There's plenty of time between now and the Oscars to really chew on this (a whole six weeks, in fact!), but moving on with some reactions, I have to first and foremost say I'm happy "Django Unchained" made the cut for Best Picture. I had my doubts, but it slid in. I tossed in "The Intouchables" as a last-second WTF bet because a number of members loved the film (though, interestingly, not enough in the foreign film category to get it a nomination there) and were vocal about it down the stretch. But with my ranking, I got all of the other nominees, so I'll count that as a 100% guess, too.
(And speaking of foreign film, I would say it's safe to say "Amour" has that locked up now, but you just never can tell.)
"Argo" may have shockingly been left off the Best Director list (as I noted a few weeks ago, sometimes the directors can put actors-turned-helmers in their place -- see Ron Howard and "Apollo 13"), but it was strong enough elsewhere, grabbing seven nods total, including surprising nominations in both sound categories.
Oh, speaking of which, a huge congratulations to friend-of-IC Greg P. Russell for his 16th Oscar nomination, for "Skyfall." Tom Hooper's "Les Misérables" clearly showed weakness, failing to get nominations for Best Director, Best Adapted Screenplay and Best Film Editing (though it did rack up eight nods overall). Is this perhaps the year Russell finally gets it? My fingers are, as ever, crossed for him. Meanwhile, Sam Medes's 50th anniversary effort picked up five nominations, all told, including a somewhat surprising nod for Thomas Newman (who also had "The Best Exotic Marigold Hotel" in play). That, combined with Russell and Roger Deakins' predictable nominations, make this two-month-old piece all the more timely. Three vets who have never won an Oscar, combining for an 0-34 track record at the Academy Awards. Brilliant.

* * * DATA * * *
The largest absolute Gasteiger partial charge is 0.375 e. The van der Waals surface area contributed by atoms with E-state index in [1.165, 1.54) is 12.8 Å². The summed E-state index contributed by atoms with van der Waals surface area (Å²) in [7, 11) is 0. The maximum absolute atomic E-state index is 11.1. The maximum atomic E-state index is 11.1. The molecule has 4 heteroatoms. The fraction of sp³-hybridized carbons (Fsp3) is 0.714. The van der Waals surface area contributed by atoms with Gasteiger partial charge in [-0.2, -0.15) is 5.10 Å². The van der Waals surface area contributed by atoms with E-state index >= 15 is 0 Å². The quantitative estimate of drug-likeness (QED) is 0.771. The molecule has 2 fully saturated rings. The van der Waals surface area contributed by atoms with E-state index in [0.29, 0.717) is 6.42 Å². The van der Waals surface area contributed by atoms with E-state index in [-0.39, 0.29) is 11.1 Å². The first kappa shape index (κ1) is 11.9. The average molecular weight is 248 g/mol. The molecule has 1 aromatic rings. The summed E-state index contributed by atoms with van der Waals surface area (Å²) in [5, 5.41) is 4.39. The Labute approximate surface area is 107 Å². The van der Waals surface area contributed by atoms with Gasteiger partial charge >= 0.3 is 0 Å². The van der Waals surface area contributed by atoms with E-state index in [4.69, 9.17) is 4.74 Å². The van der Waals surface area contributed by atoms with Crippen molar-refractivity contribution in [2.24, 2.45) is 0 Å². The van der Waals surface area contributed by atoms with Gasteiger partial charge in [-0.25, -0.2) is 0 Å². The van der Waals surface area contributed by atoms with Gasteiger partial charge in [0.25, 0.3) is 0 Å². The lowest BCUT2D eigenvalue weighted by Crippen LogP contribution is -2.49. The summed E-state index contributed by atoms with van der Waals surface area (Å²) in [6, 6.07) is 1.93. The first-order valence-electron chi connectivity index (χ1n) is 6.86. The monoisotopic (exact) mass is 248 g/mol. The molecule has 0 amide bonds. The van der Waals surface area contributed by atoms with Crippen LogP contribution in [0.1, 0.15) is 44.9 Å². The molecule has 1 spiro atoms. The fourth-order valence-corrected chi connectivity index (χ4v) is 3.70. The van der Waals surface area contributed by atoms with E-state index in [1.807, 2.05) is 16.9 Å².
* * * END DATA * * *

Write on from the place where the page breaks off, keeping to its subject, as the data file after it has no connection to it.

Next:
One thing worth mentioning is, as I had expected might happen, DreamWorks Animation's "Rise of the Guardians" -- a box office flop with average reviews -- was left off the list of Best Animated Feature Film nominees. But the beneficiary wasn't GKIDS, rather, Aardman Studios, as "The Pirate! Band of Misfits" made the cut. Intriguing. And my beloved "5 Broken Cameras" popped up in the documentary category, but the story there is Sony Classics getting two nominations. That's somewhat rare. And they likely have the Oscar for "Searching for Sugar Man" all but sewn up.
Finally, the telecast this morning chose to announce the Best Original Song nominees live for an obvious reason: Seth McFarlane was one of the nominees! "Everybody Needs a Best Friend" from "Ted" joined "Pi's Lullaby" ("Life of Pi"), "Suddenly" ("Les Misérables"), "Skyfall" ("Skyfall") and fellow surprising nominee, "Before My Time" ("Chasing Ice"), leaving "Brave" in the dust. I had hoped one of the "Django" tracks would get a notice. Bummer.
A last note on predictions. I went 82/107 overall. I'll let you tell me if that's good or not. I honestly don't know. I missed an average of one in each category and, like I said, the only fields where I picked all the nominees were Best Picture and Best Makeup. (Sad face for "Moonrise Kingdom" on the former.) I'd love to hear how you did.
And there we are! My first blush reaction to the nominees, which were, thankfully, full of intrigue. We have a long, long way to go to the Oscars, so let's not blow our load just yet. It'll be a fun race to the finish, even if it seems like only three can make it. But is that really true? Could this be a year when Best Director snubs don't hurt this or that contender? It's not a hard and fast "rule" or anything.
We shall see.
The 85th annual Academy Awards will be held on February 24, 2013.